by varandah |

1. Dirt: “The No. 1 biggest mistake is not getting the home in the best possible condition. That’s huge,” says Chad Goldwasser of Goldwasser Real Estate in Austin, Texas. “I won’t even represent sellers at this point unless they are fully aware of how important it is to get their home in the absolute best condition that they’ve ever had it in.” Goldwasser suggests also steam-cleaning tile and grout and carpets and replacing carpets if necessary.

2. Odors: “Odors are a big one, especially kitchen odors,” says Julie Dana, co-author of The Complete Idiot’s Guide to Staging Your Home to Sell. “I advise my clients not to cook fried food, fish, or greasy food while the house is on the market. … Interestingly, next to the kitchen, the smelliest room in the house is actually the living room. That’s typically the room that has the most fabric, so that is where odors get absorbed.” She recommends having curtains and upholstery cleaned, particularly if someone in the home is a smoker, and taking steps to eliminate any pet odors.

3. Old fixtures: “You need to change out old fixtures in your house,” Goldwasser says, adding outdated ceiling fans and light fixtures should be replaced prior to listing a home. “New cabinet hardware and doorknobs will probably cost all of $400 or $500, but it makes a huge difference.”

4. Wallpaper: When buyers see wallpaper, they think of another thing to add to their to-do list, says Dana.  “Wallpaper is extremely personalized. You’ve spent hours looking over books to pick out the wallpaper you want,” she says. “What are the odds that the person walking in the door will also like that wallpaper that you picked out?”

5. Popcorn acoustic ceilings: These ceiling were popular in the 1960s and 1970s but now can date a home. Still, it can be a mess and costly to remove, so real estate professionals say sellers may need to be prepared to credit a buyer in certain markets if they decide to keep the popcorn ceiling when selling a home.

6. Too many personal items: Cluttered homes make it difficult for buyers to see past the home owner’s belongings and start envisioning themselves there. “Anything that makes your house scream ‘you’ is what you don’t want,” Dana says. “I tell all my clients that how we decorate to live and how we decorate to sell are different, and right now, we’re decorating to sell.”

Source: “10 Ways to Turn Off a Would-Be Homebuyer,” (June 10, 2013)

This article was published on See the original article here.

Why Didn’t The Realtor Show Up To Show My Home?

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What happens if a Realtor doesn’t show up for a showing? Today’s question comes from Knoxville, TN.


Q: Today this was the second time this has happened to me. A Realtor was supposed to show my house between 6:15 and 7:15 pm.

I spent my day off preparing the house for the showing, including turning on extra lights and extra heat. It was another no show with no phone call advising me of this. Is this something I can report to the local board of realtors? I feel this was very rude, inconsiderate and extremely unprofessional.

A: I can understand your frustration. I’m sure you understand that there is nothing that your listing agent can do, other than letting the agent know about your frustration.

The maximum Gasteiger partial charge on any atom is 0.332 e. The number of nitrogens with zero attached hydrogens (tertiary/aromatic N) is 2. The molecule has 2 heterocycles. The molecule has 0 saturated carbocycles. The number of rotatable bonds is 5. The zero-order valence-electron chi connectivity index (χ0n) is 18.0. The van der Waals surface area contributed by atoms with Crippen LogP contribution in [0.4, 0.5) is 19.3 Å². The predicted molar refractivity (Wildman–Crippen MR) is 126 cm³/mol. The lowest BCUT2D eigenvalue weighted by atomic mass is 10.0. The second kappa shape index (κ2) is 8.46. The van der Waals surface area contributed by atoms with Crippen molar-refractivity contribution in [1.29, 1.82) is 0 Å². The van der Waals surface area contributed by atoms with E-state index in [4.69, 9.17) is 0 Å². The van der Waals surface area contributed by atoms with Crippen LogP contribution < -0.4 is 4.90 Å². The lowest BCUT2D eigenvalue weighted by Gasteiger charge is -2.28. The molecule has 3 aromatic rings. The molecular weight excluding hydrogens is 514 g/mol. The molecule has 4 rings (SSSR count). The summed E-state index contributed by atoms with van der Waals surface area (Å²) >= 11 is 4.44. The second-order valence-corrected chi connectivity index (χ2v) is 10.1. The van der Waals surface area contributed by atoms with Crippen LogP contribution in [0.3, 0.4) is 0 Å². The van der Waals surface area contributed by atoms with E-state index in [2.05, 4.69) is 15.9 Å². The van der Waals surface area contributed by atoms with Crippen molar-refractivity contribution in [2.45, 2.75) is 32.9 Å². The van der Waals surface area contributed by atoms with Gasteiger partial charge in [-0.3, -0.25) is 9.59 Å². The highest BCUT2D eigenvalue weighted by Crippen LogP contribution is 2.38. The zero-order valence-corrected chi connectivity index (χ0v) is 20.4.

You do however have the right to know which agent was supposed to be showing your home. You should also expect feedback from your listing agent as well, with the positive and not so positive comments about your home. This allows you to make adjustments, to make your home more marketable (if they are feasible and cost effective). Although I agree that being a no-show with no phone call is rude and inconsiderate, I don’t think you would get any justice by calling the board. There isn’t much they can do in a situation like this as circumstances can vary widely as to why an appointment is cancelled. Good luck and hopefully your next showing will be ‘THE ONE.”

– Troy Stavros, REALTOR® Gables & Gates, Realtors

This post was published by Deidre Woollard on See the original post here.

9 Simple DIY Weekend Decorating Projects

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As you look around your home, you’re probably wishing you had some extra time on your hands to make a few renovations or to handle a few extra redecorating projects. But, you already have the time – it’s called the weekend!

ImageIn that short 48-hour time span, there’s a lot of work you can get done. Even if you pick one task per weekend, that’s four decorating projects completed a month!

Don’t think it can be done? Well just check out these nine simple weekend decorating projects that can each be started Friday evening and wrapped up before you go to bed Sunday night.

1. Organize and Beautify Your Bookcases

If you have a lot of books, videos and collectibles clambering for space on your bookcases, taking a Saturday afternoon to remove, sort and organize everything will instantly make the room look cleaner and tidier. Sometimes successful redecorating isn’t about changing the way things are but more about cleaning up and organizing what you already have.

This is also a good time to de-clutter your bookcase. Tossing out old magazines or storing books you no longer want in the garage can go a long way towards making the most of your bookcase’s capacity.

2. Tile the Kitchen’s Backsplash